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  • Oliver Morris

How has COVID-19 affected employee engagement?



Despite all the negative effects of COVID-19, we can all agree that we have learnt a lot. The new way of working has delivered us some valuable lessons about boosting employee engagement. After many businesses were forced to close or manage their employees remotely, managers and employees had an initial steep learning curve ahead.


Employee engagement is the emotional commitment an employee has to their organisation and its vision. It is not about high salaries, thanking an employee for hard work or employee satisfaction. Engagement is no longer a Human Resources issue but a business issue.


It now falls to management to bring in policies and procedures that build those emotional connections between employees and their workplace to create a sustainable workforce. Here are some useful approaches to boosting employee engagement in 2020:

The 'Supportive Management' approach


Working from home has brought its challenges to most. Senior Management who did not have remote working procedures in place before the pandemic are having to come up with new ways of managing their employee’s performance from home without micro-managing.


Some common methods that can be used are daily or weekly team meetings and frequent 1-1 catchups. This gives the chance for the employee to receive constant feedback. I for one noticed the difference of not working next to my colleagues every day, you become distant and it becomes difficult to stay connected. The approach allows management to measure and assess an employee’s progress whilst boosting overall team productivity which you guessed it, keeps employees engaged. More communication between management and employees allows for issues to be raised and concerns to be voiced, allowing time to resolve them. This approach requires commitment from top level management.


Developing a positive work environment


For most, the change in environment has been the biggest challenge. Going from a busy office (a workplace) to our homes that may have a lot more disruptive issues i.e. young children, pets or just the isolation not letting you focus.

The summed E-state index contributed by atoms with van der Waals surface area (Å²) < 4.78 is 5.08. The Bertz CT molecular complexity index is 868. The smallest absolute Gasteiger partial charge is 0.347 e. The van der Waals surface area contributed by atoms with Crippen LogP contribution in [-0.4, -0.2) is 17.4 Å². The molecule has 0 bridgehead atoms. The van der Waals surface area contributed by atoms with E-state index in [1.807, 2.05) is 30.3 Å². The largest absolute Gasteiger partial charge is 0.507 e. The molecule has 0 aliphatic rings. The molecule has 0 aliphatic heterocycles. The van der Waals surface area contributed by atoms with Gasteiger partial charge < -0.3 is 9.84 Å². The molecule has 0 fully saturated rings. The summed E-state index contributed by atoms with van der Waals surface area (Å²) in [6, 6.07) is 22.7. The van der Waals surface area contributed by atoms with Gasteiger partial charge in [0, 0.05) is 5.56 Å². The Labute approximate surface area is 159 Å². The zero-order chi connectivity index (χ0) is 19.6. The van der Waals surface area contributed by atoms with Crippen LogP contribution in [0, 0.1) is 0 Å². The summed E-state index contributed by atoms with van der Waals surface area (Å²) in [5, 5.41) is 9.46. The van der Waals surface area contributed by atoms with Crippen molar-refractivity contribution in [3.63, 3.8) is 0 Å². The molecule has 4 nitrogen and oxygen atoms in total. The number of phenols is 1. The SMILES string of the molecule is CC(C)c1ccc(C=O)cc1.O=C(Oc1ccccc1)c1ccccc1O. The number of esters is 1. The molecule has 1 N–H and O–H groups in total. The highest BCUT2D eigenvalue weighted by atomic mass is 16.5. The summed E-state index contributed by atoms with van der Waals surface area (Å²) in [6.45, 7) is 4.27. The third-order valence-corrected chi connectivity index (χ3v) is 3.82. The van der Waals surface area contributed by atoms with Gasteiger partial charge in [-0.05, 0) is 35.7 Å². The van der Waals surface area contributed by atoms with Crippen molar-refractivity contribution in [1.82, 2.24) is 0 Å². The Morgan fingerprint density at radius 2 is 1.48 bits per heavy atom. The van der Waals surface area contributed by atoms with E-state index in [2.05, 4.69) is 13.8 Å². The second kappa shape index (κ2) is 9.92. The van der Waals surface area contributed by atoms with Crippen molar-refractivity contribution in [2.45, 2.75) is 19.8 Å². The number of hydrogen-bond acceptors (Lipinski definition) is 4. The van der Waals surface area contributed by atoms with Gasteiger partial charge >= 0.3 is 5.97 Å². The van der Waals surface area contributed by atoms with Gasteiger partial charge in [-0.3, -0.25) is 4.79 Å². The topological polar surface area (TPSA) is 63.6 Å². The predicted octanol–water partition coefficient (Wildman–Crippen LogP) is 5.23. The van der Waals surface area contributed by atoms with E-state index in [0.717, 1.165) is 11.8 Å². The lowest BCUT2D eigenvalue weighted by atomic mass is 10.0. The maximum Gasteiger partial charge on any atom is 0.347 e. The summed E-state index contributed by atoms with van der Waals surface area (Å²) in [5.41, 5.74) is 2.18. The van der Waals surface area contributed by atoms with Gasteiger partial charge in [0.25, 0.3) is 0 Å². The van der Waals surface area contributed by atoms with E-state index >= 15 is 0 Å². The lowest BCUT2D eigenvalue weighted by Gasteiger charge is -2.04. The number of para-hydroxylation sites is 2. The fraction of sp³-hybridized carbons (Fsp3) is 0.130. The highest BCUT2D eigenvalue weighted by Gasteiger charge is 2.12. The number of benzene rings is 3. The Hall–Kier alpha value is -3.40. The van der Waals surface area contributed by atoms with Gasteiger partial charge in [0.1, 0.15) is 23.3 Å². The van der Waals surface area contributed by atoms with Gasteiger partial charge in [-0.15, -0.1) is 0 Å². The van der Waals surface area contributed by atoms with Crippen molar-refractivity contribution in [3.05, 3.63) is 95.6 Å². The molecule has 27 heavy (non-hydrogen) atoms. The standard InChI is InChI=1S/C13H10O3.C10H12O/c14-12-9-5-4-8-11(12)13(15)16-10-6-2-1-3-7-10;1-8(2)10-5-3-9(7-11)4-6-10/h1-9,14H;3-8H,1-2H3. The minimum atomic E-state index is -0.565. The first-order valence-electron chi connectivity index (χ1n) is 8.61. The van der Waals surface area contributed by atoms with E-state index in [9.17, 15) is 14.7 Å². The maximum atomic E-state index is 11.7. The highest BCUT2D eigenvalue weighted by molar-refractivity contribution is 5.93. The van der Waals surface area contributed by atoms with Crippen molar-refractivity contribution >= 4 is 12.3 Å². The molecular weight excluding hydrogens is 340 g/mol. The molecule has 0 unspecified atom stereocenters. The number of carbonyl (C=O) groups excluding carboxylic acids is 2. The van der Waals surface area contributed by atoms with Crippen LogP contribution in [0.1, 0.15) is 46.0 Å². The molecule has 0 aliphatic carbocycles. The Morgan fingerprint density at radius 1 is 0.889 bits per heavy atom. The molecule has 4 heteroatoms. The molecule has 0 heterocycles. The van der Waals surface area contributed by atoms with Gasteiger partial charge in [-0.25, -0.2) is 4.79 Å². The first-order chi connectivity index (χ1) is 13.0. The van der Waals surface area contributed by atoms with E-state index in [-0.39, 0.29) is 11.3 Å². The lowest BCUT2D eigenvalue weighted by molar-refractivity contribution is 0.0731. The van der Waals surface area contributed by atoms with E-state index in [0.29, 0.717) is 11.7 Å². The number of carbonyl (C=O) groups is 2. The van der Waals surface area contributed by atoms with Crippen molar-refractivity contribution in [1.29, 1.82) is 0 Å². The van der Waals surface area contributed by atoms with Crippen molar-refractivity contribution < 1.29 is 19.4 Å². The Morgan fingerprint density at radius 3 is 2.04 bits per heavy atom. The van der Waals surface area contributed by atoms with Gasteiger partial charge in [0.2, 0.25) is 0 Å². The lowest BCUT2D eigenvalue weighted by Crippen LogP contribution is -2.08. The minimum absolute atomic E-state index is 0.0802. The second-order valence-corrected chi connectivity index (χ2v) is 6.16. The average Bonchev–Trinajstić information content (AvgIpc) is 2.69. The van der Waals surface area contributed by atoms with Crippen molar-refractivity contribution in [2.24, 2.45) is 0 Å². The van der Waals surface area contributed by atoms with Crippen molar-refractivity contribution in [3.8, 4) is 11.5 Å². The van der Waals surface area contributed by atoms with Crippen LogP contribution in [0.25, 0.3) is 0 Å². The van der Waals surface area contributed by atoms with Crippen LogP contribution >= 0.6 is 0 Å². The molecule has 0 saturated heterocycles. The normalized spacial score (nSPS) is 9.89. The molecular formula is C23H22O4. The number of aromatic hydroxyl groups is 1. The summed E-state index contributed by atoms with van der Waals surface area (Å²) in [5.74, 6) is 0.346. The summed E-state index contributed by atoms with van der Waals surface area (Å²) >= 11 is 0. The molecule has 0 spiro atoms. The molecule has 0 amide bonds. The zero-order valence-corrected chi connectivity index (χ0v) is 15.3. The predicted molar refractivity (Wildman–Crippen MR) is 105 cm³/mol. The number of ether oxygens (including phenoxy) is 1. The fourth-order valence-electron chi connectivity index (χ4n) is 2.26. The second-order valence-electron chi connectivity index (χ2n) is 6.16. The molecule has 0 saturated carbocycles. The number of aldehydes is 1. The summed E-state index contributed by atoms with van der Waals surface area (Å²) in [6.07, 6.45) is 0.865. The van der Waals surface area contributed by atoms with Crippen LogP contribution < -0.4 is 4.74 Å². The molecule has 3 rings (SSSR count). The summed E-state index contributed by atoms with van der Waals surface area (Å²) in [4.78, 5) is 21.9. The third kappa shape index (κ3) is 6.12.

The agile working environment that most employees have experienced during the pandemic period, has changed our work-life balance. Working from home allows employees to attend to personal needs, i.e. taking care of children, vulnerable adults or just getting household tasks done. There are several non-work-related factors that impact an employee's mindset and ultimately their engagement. Although it has been forced through unprecedented times, employees have proven that they can maintain a balance between work and personal needs. Management need to pay attention to these factors that impact employees outside of work. Planning for the future, some recommendations are working from home, parental leave and mental health days (duvet days). If employees feel that their personal needs are valued, their emotional connection to the organisation is made stronger. The flexibility of determining one's work hours has a direct link to increased commitment to work, ultimately having a positive impact on employee engagement.

Trust in Leadership

During COVID-19, employees have had to put their trust in its employers, to make the right decisions regarding the future. A major part of trust in leadership is being open and transparent with your employees. If staff can see the changes happening around them and are made part of the decisions that are being made their commitment to the organisation will grow. A key part of this is communication. To build on trust developed during the COVID-19 period here are some recommendations; focus groups, staff forums, frequent check-ins. Each of these solutions have long standing benefits to building employee engagement. Allowing the organisation to develop using the feedback that has been generated.

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Oliver Morris, 2020